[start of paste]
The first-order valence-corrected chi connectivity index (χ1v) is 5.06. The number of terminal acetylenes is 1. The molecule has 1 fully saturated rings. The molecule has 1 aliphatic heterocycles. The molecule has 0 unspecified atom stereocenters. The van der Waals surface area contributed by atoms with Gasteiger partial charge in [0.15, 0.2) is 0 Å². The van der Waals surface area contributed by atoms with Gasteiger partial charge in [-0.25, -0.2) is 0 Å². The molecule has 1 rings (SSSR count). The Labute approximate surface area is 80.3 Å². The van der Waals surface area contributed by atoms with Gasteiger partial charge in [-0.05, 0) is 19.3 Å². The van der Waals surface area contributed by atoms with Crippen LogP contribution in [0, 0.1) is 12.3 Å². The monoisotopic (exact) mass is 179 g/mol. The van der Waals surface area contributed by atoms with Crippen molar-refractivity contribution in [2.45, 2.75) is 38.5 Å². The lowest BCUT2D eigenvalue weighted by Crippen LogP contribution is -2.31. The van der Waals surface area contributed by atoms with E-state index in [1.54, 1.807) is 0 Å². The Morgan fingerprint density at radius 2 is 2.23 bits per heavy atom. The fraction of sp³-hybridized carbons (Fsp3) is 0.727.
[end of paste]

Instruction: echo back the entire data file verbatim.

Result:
The first-order valence-corrected chi connectivity index (χ1v) is 5.06. The number of terminal acetylenes is 1. The molecule has 1 fully saturated rings. The molecule has 1 aliphatic heterocycles. The molecule has 0 unspecified atom stereocenters. The van der Waals surface area contributed by atoms with Gasteiger partial charge in [0.15, 0.2) is 0 Å². The van der Waals surface area contributed by atoms with Gasteiger partial charge in [-0.25, -0.2) is 0 Å². The molecule has 1 rings (SSSR count). The Labute approximate surface area is 80.3 Å². The van der Waals surface area contributed by atoms with Gasteiger partial charge in [-0.05, 0) is 19.3 Å². The van der Waals surface area contributed by atoms with Crippen LogP contribution in [0, 0.1) is 12.3 Å². The monoisotopic (exact) mass is 179 g/mol. The van der Waals surface area contributed by atoms with Crippen molar-refractivity contribution in [2.45, 2.75) is 38.5 Å². The lowest BCUT2D eigenvalue weighted by Crippen LogP contribution is -2.31. The van der Waals surface area contributed by atoms with E-state index in [1.54, 1.807) is 0 Å². The Morgan fingerprint density at radius 2 is 2.23 bits per heavy atom. The fraction of sp³-hybridized carbons (Fsp3) is 0.727.